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ID:	26261Establishing this location is pretty easy. In the last post I showed the locator screws that go horizontally into the drill hole and provide a surface for the flange to rest against. I got bigger screws and put them in a better position, and now they catch the flange just fine, as shown in the next picture. They can be adjusted in/out to shift the flange around. I got luck and they lined up fine first try. The alignment tool is used to confirm the center location.

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ID:	26263You can see the alignment tool in the 4th picture. It's a cylinder that fits in the mounting plate bore, and has an angle iron screwed to it and cut to the length of the fin. To confirm the shaft center, you just check that the bar lines up with the fin center line and 45 deg deflection lines previously drawn on the hull. Sure enough, they do.

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The last dimension of alignment is to get the shaft exactly perpendicular with the hull. This is critical to ensure that the ends of the fin maintain proper clearance from the hull throughout their swing range and especially that they don't bind up against the hull. This alignment is accomplished using the three jacking bolts on the mounting plate. By adjusting them up and down, the plane of the plate shifts, and using the alignment tool you can tell when clearance is equal throughout the swing range. The last pictures show the tool in the centered and two extreme positions.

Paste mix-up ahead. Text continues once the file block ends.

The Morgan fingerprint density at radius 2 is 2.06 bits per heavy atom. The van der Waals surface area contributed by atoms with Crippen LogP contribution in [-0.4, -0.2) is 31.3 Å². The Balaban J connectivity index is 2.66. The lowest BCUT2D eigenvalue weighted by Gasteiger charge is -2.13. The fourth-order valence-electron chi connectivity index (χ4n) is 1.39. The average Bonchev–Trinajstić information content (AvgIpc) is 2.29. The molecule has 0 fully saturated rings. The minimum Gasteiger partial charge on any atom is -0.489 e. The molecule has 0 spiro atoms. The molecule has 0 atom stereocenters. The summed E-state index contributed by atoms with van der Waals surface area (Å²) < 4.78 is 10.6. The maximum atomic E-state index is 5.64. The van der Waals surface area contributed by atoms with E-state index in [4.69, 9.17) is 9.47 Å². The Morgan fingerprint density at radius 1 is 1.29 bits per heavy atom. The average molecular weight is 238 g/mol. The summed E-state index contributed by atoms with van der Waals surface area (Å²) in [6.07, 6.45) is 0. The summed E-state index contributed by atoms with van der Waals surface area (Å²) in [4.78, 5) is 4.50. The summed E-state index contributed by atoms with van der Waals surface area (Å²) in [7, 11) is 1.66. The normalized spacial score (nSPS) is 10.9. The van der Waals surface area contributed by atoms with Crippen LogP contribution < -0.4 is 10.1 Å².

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Now the starboard side is ready for potting, but I think we'll get the port side ready and do them both at the same t

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Comments and discussion on this post:

u4ea32: Thanks, tanglewood, for providing this detailed information on your project. Its very interesting. Looks like you are doing all the right stuff right.

I think you did the right thing by going with larger fins. And I think you did the right thing by doing the project yourself, as those install quotes seem absurd to me too.

I know very little about stabilizers, having only used them but never installed them. However, one thing I did learn is that they work hard, and that work requires a lot of cooling. On a hard chine boat like a GB, they work very hard. In warm water such as the southern gulf stream, stabilizers can have a hard time staying cool enough. So, as in most cases of heat exchangers, I suggest you increase the cooler size over the factory recommendation.

Tanglewood: First, thanks for the comments.

I agree on the cooling. ABT wants 90 deg max water temp for cooling. In New England we are lucky if the water hits 70, but we plan to travel south at times where 80-85 deg water is likely. I get about 10 deg rise across my engines, so that means I need to grab water on the inlet side of the engines, not the outlet side. ABT normally supplies a cooler with a 2" raw water inlet/outlet, but my intake line is 2.5" so I upgraded to a 3" cooler. That also adds less inlet restriction to ensure I don't starve the main engines. I'll measure it once operational, but the calculations say I'll be well below Cummins' spec. The control panel has temp alarms, and there is a thermometer on the reservoir tank, so I'll be able to keep an eye on it.